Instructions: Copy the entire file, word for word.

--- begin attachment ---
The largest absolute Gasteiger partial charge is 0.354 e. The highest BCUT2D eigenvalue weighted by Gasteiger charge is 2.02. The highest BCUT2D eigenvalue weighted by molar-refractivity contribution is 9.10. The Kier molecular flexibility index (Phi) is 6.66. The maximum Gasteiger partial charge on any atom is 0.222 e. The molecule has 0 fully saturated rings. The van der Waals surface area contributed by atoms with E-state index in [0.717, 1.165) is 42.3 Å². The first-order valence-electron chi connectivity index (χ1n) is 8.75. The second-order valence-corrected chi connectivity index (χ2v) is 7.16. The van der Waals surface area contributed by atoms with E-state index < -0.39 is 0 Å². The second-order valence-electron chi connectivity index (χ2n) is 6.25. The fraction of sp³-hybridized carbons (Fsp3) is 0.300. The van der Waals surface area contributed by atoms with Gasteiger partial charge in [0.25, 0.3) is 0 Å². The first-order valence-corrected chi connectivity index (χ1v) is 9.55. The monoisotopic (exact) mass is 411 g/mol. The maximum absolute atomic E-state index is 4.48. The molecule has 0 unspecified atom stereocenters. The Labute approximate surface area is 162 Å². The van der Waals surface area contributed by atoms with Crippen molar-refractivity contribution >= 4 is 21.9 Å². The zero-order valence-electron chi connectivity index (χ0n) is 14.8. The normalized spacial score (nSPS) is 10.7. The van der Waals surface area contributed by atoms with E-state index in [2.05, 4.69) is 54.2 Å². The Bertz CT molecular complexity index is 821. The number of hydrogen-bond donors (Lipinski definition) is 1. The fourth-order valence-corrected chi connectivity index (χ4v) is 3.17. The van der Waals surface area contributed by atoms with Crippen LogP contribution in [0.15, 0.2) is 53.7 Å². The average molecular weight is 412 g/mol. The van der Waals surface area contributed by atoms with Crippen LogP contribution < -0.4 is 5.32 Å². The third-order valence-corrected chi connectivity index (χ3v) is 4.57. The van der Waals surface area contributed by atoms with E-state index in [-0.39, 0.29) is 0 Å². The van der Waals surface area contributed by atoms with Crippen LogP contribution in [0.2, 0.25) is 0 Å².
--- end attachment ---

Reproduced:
The largest absolute Gasteiger partial charge is 0.354 e. The highest BCUT2D eigenvalue weighted by Gasteiger charge is 2.02. The highest BCUT2D eigenvalue weighted by molar-refractivity contribution is 9.10. The Kier molecular flexibility index (Phi) is 6.66. The maximum Gasteiger partial charge on any atom is 0.222 e. The molecule has 0 fully saturated rings. The van der Waals surface area contributed by atoms with E-state index in [0.717, 1.165) is 42.3 Å². The first-order valence-electron chi connectivity index (χ1n) is 8.75. The second-order valence-corrected chi connectivity index (χ2v) is 7.16. The van der Waals surface area contributed by atoms with E-state index < -0.39 is 0 Å². The second-order valence-electron chi connectivity index (χ2n) is 6.25. The fraction of sp³-hybridized carbons (Fsp3) is 0.300. The van der Waals surface area contributed by atoms with Gasteiger partial charge in [0.25, 0.3) is 0 Å². The first-order valence-corrected chi connectivity index (χ1v) is 9.55. The monoisotopic (exact) mass is 411 g/mol. The maximum absolute atomic E-state index is 4.48. The molecule has 0 unspecified atom stereocenters. The Labute approximate surface area is 162 Å². The van der Waals surface area contributed by atoms with Crippen molar-refractivity contribution >= 4 is 21.9 Å². The zero-order valence-electron chi connectivity index (χ0n) is 14.8. The normalized spacial score (nSPS) is 10.7. The van der Waals surface area contributed by atoms with E-state index in [2.05, 4.69) is 54.2 Å². The Bertz CT molecular complexity index is 821. The number of hydrogen-bond donors (Lipinski definition) is 1. The fourth-order valence-corrected chi connectivity index (χ4v) is 3.17. The van der Waals surface area contributed by atoms with Crippen LogP contribution in [0.15, 0.2) is 53.7 Å². The average molecular weight is 412 g/mol. The van der Waals surface area contributed by atoms with Crippen LogP contribution < -0.4 is 5.32 Å². The third-order valence-corrected chi connectivity index (χ3v) is 4.57. The van der Waals surface area contributed by atoms with E-state index in [-0.39, 0.29) is 0 Å². The van der Waals surface area contributed by atoms with Crippen LogP contribution in [0.2, 0.25) is 0 Å².